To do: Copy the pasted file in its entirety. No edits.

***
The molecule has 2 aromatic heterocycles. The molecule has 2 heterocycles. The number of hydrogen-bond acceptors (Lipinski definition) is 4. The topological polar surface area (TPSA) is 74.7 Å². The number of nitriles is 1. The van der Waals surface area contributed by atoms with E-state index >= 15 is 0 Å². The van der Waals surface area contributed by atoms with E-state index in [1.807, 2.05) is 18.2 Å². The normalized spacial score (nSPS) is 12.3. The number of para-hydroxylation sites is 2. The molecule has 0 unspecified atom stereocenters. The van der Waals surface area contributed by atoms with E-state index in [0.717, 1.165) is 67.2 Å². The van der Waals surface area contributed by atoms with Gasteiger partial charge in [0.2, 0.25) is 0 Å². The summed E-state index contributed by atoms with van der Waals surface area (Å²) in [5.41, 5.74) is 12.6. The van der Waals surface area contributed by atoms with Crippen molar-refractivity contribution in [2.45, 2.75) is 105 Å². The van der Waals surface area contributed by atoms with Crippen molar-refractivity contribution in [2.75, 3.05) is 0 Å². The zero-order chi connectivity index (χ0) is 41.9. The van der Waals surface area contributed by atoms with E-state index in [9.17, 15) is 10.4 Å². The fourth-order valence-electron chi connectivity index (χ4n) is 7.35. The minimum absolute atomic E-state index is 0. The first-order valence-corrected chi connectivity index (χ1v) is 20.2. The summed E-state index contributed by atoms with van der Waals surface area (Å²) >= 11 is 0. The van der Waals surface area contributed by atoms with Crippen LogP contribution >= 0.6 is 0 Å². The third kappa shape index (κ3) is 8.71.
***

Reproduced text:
The molecule has 2 aromatic heterocycles. The molecule has 2 heterocycles. The number of hydrogen-bond acceptors (Lipinski definition) is 4. The topological polar surface area (TPSA) is 74.7 Å². The number of nitriles is 1. The van der Waals surface area contributed by atoms with E-state index >= 15 is 0 Å². The van der Waals surface area contributed by atoms with E-state index in [1.807, 2.05) is 18.2 Å². The normalized spacial score (nSPS) is 12.3. The number of para-hydroxylation sites is 2. The molecule has 0 unspecified atom stereocenters. The van der Waals surface area contributed by atoms with E-state index in [0.717, 1.165) is 67.2 Å². The van der Waals surface area contributed by atoms with Gasteiger partial charge in [0.2, 0.25) is 0 Å². The summed E-state index contributed by atoms with van der Waals surface area (Å²) in [5.41, 5.74) is 12.6. The van der Waals surface area contributed by atoms with Crippen molar-refractivity contribution in [2.45, 2.75) is 105 Å². The van der Waals surface area contributed by atoms with Crippen molar-refractivity contribution in [2.75, 3.05) is 0 Å². The zero-order chi connectivity index (χ0) is 41.9. The van der Waals surface area contributed by atoms with E-state index in [9.17, 15) is 10.4 Å². The fourth-order valence-electron chi connectivity index (χ4n) is 7.35. The minimum absolute atomic E-state index is 0. The first-order valence-corrected chi connectivity index (χ1v) is 20.2. The summed E-state index contributed by atoms with van der Waals surface area (Å²) >= 11 is 0. The van der Waals surface area contributed by atoms with Crippen LogP contribution >= 0.6 is 0 Å². The third kappa shape index (κ3) is 8.71.